First the recommendation:
One of our group, Jason H., is a gifted musician and songwriter. He’s recording some stuff in Memphis right now. You can check out his stuff on myspace here.
It’s all good, but “The Company I Keep” is a recent fav of mine.
A slight warning … his lyrics and music are very honest and real about struggles. Christians sometimes don’t like the depth of honesty, but I like it.
Okay, and an answer.
Steve F. left a question on comments in the last post. Some may wonder why I answer these questions in another post, but it is usually for two reasons. I don’t usually read comments after I leave one, so that’s a little egocentric of me. Second, my answers are so stupid long I might as well just post it.
So read the comment if you want and I’ll answer here …
There is something manly to me about risk taking. Now, that doesn’t mean that all risk taking is healthy or even right, but laying it all out on the line, things you talk about that deal with total commitment, is something that should define us.
Even the basic principle of following Christ is as extreme as you can get. That is why I love the T-shirt you guys came up with in Korea, “Jesus first, safety second.” That is the best motto to go by in any and every situation. It will serve you well now and in eternity.
So let me encourage you that risk-taking, extreme ventures are good, right, and healthy when done in the right context. Following Christ and being holy falls under this, so is being a good husband and father and loving the Body of Christ with your whole heart. This all takes total commitment and ultimate sacrifice, as you well know.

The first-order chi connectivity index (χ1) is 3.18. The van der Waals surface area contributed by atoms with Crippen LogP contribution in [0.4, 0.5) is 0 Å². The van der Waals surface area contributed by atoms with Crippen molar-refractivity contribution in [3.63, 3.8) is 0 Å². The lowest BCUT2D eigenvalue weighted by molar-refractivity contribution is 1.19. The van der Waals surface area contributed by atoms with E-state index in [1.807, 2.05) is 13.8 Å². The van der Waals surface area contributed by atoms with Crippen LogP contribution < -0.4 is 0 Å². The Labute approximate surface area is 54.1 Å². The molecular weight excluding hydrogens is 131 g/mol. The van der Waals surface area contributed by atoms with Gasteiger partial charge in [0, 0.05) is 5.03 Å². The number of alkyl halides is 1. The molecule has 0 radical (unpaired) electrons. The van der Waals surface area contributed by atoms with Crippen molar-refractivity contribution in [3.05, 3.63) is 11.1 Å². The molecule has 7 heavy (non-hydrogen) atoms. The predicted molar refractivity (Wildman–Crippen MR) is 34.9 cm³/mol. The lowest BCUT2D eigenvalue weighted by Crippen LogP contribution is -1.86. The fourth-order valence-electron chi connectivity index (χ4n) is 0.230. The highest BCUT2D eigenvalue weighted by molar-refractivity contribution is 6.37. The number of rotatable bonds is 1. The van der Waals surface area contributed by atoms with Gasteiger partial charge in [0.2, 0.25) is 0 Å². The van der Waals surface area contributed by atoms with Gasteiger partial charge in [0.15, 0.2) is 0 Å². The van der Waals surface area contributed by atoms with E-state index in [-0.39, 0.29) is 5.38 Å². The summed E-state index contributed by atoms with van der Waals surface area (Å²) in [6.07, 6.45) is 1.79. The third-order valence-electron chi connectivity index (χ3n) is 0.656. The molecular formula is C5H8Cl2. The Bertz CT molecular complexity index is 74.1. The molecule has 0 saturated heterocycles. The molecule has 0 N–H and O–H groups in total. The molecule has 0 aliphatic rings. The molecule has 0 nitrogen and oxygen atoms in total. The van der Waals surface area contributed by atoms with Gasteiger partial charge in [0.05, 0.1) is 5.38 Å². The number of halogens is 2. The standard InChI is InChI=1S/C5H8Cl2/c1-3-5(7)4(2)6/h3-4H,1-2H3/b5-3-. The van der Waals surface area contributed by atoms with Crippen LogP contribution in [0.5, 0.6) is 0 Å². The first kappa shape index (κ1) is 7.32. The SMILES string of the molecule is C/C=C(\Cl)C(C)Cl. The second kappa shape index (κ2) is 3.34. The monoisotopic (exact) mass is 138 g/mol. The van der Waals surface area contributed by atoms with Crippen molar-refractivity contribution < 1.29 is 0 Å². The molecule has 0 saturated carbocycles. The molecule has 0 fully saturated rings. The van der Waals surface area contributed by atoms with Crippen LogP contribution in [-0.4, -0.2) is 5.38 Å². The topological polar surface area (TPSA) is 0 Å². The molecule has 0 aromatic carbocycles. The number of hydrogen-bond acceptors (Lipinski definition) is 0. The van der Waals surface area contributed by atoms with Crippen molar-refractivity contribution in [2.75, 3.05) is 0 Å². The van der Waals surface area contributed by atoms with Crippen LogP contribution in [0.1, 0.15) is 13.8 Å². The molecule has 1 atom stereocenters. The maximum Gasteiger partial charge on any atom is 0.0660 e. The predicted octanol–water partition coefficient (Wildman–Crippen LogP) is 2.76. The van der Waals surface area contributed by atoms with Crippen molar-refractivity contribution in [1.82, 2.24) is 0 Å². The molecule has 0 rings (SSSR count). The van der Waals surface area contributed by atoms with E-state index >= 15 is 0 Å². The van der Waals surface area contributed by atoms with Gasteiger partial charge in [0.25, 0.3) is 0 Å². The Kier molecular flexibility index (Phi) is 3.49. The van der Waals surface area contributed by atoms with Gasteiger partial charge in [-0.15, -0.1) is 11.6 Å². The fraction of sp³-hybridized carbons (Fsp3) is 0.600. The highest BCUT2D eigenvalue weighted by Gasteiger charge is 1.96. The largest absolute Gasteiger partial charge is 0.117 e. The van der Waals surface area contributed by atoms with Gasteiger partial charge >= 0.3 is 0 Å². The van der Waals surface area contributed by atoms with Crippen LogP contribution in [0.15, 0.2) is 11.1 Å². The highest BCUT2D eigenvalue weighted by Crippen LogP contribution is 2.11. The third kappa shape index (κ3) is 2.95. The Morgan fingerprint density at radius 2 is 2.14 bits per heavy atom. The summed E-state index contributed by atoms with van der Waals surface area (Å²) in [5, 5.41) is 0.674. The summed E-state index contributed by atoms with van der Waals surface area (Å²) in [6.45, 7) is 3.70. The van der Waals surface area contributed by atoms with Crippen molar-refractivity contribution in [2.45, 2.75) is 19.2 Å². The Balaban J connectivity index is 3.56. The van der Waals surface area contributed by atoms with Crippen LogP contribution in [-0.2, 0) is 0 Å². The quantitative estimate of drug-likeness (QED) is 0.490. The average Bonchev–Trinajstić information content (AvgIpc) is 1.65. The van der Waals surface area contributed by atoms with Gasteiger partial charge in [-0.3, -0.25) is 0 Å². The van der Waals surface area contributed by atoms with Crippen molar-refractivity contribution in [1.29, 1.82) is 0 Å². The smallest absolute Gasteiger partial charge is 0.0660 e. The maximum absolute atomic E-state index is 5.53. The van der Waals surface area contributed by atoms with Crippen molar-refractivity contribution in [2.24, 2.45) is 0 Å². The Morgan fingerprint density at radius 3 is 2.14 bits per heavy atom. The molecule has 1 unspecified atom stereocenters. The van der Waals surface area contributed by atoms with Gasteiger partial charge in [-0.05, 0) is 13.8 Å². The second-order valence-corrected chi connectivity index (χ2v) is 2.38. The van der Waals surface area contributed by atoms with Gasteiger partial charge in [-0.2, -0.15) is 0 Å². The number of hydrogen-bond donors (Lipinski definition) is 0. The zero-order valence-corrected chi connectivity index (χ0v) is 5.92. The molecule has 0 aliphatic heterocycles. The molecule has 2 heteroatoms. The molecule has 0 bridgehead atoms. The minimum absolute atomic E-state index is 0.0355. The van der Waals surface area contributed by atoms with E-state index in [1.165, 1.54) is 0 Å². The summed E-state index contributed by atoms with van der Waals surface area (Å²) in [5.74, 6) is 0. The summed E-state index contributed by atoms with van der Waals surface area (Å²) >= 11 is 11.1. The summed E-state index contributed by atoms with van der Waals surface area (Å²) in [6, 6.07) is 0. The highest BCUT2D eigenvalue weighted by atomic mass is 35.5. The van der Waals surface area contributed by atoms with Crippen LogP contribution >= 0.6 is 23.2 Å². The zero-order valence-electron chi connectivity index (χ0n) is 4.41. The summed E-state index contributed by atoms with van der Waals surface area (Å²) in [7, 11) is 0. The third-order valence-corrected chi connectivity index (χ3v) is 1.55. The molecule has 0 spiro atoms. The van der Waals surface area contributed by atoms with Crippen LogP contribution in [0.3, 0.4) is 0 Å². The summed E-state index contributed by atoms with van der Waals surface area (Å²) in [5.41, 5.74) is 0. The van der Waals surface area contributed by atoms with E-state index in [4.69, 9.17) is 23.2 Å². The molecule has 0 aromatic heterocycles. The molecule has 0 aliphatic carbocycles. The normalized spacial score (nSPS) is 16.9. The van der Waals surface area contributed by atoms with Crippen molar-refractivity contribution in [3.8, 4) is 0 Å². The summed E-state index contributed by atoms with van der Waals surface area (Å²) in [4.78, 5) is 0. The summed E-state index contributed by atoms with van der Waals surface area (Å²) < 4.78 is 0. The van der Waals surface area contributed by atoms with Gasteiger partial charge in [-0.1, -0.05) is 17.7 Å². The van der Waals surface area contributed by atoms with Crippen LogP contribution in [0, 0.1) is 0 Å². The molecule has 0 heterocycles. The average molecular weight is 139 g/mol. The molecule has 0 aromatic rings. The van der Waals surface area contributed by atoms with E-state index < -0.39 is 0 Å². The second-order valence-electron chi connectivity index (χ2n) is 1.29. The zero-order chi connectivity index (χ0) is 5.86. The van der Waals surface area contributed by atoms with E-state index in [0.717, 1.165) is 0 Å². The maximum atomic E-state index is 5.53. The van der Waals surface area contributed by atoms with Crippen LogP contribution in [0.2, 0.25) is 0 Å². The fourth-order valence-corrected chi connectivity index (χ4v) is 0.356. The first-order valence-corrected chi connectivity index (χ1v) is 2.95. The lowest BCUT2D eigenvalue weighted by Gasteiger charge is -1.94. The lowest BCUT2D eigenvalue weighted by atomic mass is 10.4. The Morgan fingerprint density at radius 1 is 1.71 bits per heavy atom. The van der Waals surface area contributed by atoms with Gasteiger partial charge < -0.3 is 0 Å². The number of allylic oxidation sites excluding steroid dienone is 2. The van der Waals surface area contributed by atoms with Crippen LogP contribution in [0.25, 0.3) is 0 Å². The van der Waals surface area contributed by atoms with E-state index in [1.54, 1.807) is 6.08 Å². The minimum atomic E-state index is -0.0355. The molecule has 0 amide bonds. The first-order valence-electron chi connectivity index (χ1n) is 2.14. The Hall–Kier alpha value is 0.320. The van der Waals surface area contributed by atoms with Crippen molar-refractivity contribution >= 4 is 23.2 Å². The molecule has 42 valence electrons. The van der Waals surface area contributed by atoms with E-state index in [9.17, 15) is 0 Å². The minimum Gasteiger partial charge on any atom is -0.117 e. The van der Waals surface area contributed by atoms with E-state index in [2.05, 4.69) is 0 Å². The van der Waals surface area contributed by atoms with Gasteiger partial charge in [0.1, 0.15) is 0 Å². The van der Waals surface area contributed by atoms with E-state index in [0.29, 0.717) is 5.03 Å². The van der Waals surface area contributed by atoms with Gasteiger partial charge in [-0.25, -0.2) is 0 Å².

When we get into other things, I think they are valid, as well, but “living on the edge” must be tempered with discernment.
I’m going to take Peter as an example. It was his willingness to do whatever he had to do that made him get out of that boat and walk towards Jesus on the water. It was also his extreme personality that cut off an ear and got rebuked.
But I think God is okay with that. Didn’t he give Peter the keys to the kingdom? I don’t mean he made him a pope type person, but it was Peter that was charged with “feeding my sheep” and then was an instrumental leader in the early Church.
People who are willing to do what no one else will do are capable of seeing what no one else will see.
Not that God is okay with disobedience. He’s not. It’s just that the Kingdom of God is a narrow road specifically because of how difficult it is, not because there are theologies or doctrines unlearned but because of personal conveniences and selfish motives people aren’t willing to lay down.
Risk takers are in a prime position to be tempered and led to great heights. The tempering is never meant to completely domesticate us, however, only to get us in a position where we are laying it all down in obedience to him and his voice, not anything else, not a paradigm, not a structure, not an organization, not another man’s teaching, nothing else.